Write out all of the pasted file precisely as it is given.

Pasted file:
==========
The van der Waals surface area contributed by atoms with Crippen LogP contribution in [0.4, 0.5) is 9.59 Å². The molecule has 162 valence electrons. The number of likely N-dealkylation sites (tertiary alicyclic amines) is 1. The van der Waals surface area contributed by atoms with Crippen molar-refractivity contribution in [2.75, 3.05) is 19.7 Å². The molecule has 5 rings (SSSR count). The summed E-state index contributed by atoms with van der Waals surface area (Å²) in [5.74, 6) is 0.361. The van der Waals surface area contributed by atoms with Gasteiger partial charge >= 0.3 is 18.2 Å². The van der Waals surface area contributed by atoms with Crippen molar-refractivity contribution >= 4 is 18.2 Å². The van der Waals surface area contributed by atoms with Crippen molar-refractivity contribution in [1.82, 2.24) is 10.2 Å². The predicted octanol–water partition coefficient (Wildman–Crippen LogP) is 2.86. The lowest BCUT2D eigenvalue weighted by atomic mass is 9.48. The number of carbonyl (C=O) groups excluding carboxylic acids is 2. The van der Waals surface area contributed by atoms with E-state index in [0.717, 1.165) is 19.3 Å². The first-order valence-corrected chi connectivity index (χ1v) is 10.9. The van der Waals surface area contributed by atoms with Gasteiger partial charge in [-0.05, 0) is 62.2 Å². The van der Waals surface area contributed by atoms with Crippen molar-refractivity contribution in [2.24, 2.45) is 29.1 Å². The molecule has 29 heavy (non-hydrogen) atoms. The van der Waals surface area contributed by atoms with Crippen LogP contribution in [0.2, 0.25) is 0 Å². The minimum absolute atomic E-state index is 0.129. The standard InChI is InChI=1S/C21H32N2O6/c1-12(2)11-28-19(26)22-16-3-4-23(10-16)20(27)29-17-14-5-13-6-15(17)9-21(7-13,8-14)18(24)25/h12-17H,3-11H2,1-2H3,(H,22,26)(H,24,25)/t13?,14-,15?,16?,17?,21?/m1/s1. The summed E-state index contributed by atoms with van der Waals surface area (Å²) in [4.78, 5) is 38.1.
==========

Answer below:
The van der Waals surface area contributed by atoms with Crippen LogP contribution in [0.4, 0.5) is 9.59 Å². The molecule has 162 valence electrons. The number of likely N-dealkylation sites (tertiary alicyclic amines) is 1. The van der Waals surface area contributed by atoms with Crippen molar-refractivity contribution in [2.75, 3.05) is 19.7 Å². The molecule has 5 rings (SSSR count). The summed E-state index contributed by atoms with van der Waals surface area (Å²) in [5.74, 6) is 0.361. The van der Waals surface area contributed by atoms with Gasteiger partial charge >= 0.3 is 18.2 Å². The van der Waals surface area contributed by atoms with Crippen molar-refractivity contribution >= 4 is 18.2 Å². The van der Waals surface area contributed by atoms with Crippen molar-refractivity contribution in [1.82, 2.24) is 10.2 Å². The predicted octanol–water partition coefficient (Wildman–Crippen LogP) is 2.86. The lowest BCUT2D eigenvalue weighted by atomic mass is 9.48. The number of carbonyl (C=O) groups excluding carboxylic acids is 2. The van der Waals surface area contributed by atoms with E-state index in [0.717, 1.165) is 19.3 Å². The first-order valence-corrected chi connectivity index (χ1v) is 10.9. The van der Waals surface area contributed by atoms with Gasteiger partial charge in [-0.05, 0) is 62.2 Å². The van der Waals surface area contributed by atoms with Crippen molar-refractivity contribution in [2.24, 2.45) is 29.1 Å². The molecule has 29 heavy (non-hydrogen) atoms. The van der Waals surface area contributed by atoms with Crippen LogP contribution in [0.2, 0.25) is 0 Å². The minimum absolute atomic E-state index is 0.129. The standard InChI is InChI=1S/C21H32N2O6/c1-12(2)11-28-19(26)22-16-3-4-23(10-16)20(27)29-17-14-5-13-6-15(17)9-21(7-13,8-14)18(24)25/h12-17H,3-11H2,1-2H3,(H,22,26)(H,24,25)/t13?,14-,15?,16?,17?,21?/m1/s1. The summed E-state index contributed by atoms with van der Waals surface area (Å²) in [4.78, 5) is 38.1.